While medical identification cards and bracelets with imprinted medical and emergency contact information may provide the required information to the on-site emergency personnel, the emergency personnel still need to allocate time to verify that the imprinted information actually belongs to the person in possession of the card or bracelet in order to prevent potentially deadly mistakes during treatment. This may require the emergency personnel to spend time to locate the victim's wallet in order to cross-reference the information on the card or bracelet with that on a driver's license or photo id, for example. If other identification is lost during the emergency, such verification may not be possible, which increases the risk to the patient. In addition to needing time to verify the identity of the victim or patient, the emergency personnel need to allocate time to convey whatever information they do find to the nearby medical facilities. This results in yet further delays prior to commencing patient treatment and increases the risk to the patient.

Furthermore, in above situations, the emergency personnel are not always able to promptly notify the third parties associated with the victim. This further decreases the flow of necessary information and eliminates the chances of promptly obtaining the critical information about the victim from the third parties prior to treatment. Disaster recovery strategies require real time acquisition of personal data with verification and location.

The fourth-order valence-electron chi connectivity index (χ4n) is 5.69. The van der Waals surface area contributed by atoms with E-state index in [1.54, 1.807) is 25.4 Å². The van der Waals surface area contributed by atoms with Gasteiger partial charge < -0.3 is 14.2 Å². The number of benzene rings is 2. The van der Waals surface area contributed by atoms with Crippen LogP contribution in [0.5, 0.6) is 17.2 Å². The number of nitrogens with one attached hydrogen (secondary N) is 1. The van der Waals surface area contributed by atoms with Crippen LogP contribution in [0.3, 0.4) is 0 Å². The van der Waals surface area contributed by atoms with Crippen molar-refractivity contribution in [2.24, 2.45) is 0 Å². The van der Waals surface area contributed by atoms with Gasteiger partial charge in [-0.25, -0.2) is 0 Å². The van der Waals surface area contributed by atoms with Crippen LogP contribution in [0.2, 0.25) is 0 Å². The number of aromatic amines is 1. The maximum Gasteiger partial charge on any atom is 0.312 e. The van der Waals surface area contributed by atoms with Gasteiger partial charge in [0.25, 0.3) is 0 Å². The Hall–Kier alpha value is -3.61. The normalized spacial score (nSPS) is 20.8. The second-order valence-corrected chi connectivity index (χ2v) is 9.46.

BRIEF SUMMARY OF THE INVENTION

The invention provides urgent/emergency service personnel with critical data about a person or animal, within the first few minutes of an encounter for treatment or identification and allows verification that the critical data describes the person or animal being treated or identified. Although the following description refers to “persons,” the invention is equally applicable to animals or any living thing that may be in a position of needing immediate medical care in a situation in which critical medical history is required for successful treatment.

In one embodiment, a person having a wireless transponder, such as a Radio Frequency Identification (RFID) transponder, on his person provides the health care or security personnel with the critical information even when unconscious or dead, when the health service provider or security personnel employs a device or terminal that reads the RFID transponder. The terminal or reader interacts with a health or security service provider via an RFID signaling tag. The terminal includes a point and click user application to avail itself of data presented by an RFID tag as well as data presented from another database to which the tag might refer. The terminal activates a software application that is contained either in the RFID tag, the terminal, or in the database. The software application includes functionality that allows it to query and download certain information or programs that allow immediate and coordinated information transfer to a network. The network could be a health care system, emergency response team, military, industrial or biologic system, for example. In one embodiment, the network includes livestock and domestic animal applications. The RFID tag is the healthcare record. It relates and integrates into a larger database and network. It proves its owner and through wireless technology identifies location and other data characteristics of its owner.